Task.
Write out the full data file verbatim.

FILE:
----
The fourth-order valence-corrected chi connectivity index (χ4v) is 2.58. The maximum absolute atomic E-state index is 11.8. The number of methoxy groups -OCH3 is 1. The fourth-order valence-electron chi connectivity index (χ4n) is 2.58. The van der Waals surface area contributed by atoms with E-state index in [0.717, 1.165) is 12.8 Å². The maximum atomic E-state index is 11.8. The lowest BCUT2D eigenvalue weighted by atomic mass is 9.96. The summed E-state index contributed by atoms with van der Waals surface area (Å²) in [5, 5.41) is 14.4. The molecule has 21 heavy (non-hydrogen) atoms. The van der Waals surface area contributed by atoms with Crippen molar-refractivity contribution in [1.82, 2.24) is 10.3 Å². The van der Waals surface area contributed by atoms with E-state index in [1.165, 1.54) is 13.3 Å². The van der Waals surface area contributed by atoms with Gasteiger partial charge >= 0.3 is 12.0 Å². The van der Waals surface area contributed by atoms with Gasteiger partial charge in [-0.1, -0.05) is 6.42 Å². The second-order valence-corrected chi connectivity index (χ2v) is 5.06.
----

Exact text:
The fourth-order valence-corrected chi connectivity index (χ4v) is 2.58. The maximum absolute atomic E-state index is 11.8. The number of methoxy groups -OCH3 is 1. The fourth-order valence-electron chi connectivity index (χ4n) is 2.58. The van der Waals surface area contributed by atoms with E-state index in [0.717, 1.165) is 12.8 Å². The maximum atomic E-state index is 11.8. The lowest BCUT2D eigenvalue weighted by atomic mass is 9.96. The summed E-state index contributed by atoms with van der Waals surface area (Å²) in [5, 5.41) is 14.4. The molecule has 21 heavy (non-hydrogen) atoms. The van der Waals surface area contributed by atoms with Crippen molar-refractivity contribution in [1.82, 2.24) is 10.3 Å². The van der Waals surface area contributed by atoms with E-state index in [1.165, 1.54) is 13.3 Å². The van der Waals surface area contributed by atoms with Gasteiger partial charge >= 0.3 is 12.0 Å². The van der Waals surface area contributed by atoms with Gasteiger partial charge in [-0.1, -0.05) is 6.42 Å². The second-order valence-corrected chi connectivity index (χ2v) is 5.06.